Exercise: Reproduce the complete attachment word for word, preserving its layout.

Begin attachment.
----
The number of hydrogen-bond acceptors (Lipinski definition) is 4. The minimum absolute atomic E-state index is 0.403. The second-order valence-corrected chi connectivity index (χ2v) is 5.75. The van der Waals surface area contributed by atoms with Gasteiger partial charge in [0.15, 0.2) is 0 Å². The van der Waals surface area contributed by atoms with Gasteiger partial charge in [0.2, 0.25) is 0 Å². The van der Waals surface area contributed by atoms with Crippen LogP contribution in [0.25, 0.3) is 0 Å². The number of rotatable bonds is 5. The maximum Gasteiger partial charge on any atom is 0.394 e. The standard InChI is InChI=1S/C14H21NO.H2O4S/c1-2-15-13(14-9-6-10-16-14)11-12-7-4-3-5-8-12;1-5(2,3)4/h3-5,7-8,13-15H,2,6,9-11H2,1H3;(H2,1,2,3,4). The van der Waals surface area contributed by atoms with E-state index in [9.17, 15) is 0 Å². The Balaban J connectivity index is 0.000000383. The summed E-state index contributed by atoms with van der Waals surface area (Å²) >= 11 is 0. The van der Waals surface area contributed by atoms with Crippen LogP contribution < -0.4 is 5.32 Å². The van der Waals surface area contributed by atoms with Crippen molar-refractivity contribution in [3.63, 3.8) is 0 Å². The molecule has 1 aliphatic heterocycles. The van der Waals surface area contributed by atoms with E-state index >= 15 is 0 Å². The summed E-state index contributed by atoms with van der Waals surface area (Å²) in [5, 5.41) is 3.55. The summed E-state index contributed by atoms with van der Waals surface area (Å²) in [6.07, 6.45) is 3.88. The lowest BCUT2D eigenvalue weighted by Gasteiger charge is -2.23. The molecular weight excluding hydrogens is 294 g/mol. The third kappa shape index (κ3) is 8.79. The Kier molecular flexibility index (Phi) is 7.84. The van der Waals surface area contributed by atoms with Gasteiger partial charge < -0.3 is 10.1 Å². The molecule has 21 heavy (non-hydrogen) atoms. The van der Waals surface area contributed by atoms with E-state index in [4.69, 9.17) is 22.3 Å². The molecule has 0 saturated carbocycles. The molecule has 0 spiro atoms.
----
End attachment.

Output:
The number of hydrogen-bond acceptors (Lipinski definition) is 4. The minimum absolute atomic E-state index is 0.403. The second-order valence-corrected chi connectivity index (χ2v) is 5.75. The van der Waals surface area contributed by atoms with Gasteiger partial charge in [0.15, 0.2) is 0 Å². The van der Waals surface area contributed by atoms with Gasteiger partial charge in [0.2, 0.25) is 0 Å². The van der Waals surface area contributed by atoms with Crippen LogP contribution in [0.25, 0.3) is 0 Å². The number of rotatable bonds is 5. The maximum Gasteiger partial charge on any atom is 0.394 e. The standard InChI is InChI=1S/C14H21NO.H2O4S/c1-2-15-13(14-9-6-10-16-14)11-12-7-4-3-5-8-12;1-5(2,3)4/h3-5,7-8,13-15H,2,6,9-11H2,1H3;(H2,1,2,3,4). The van der Waals surface area contributed by atoms with E-state index in [9.17, 15) is 0 Å². The Balaban J connectivity index is 0.000000383. The summed E-state index contributed by atoms with van der Waals surface area (Å²) >= 11 is 0. The van der Waals surface area contributed by atoms with Crippen LogP contribution < -0.4 is 5.32 Å². The van der Waals surface area contributed by atoms with Crippen molar-refractivity contribution in [3.63, 3.8) is 0 Å². The molecule has 1 aliphatic heterocycles. The van der Waals surface area contributed by atoms with E-state index >= 15 is 0 Å². The summed E-state index contributed by atoms with van der Waals surface area (Å²) in [5, 5.41) is 3.55. The summed E-state index contributed by atoms with van der Waals surface area (Å²) in [6.07, 6.45) is 3.88. The lowest BCUT2D eigenvalue weighted by Gasteiger charge is -2.23. The molecular weight excluding hydrogens is 294 g/mol. The third kappa shape index (κ3) is 8.79. The Kier molecular flexibility index (Phi) is 7.84. The van der Waals surface area contributed by atoms with Gasteiger partial charge < -0.3 is 10.1 Å². The molecule has 21 heavy (non-hydrogen) atoms. The van der Waals surface area contributed by atoms with E-state index in [4.69, 9.17) is 22.3 Å². The molecule has 0 saturated carbocycles. The molecule has 0 spiro atoms.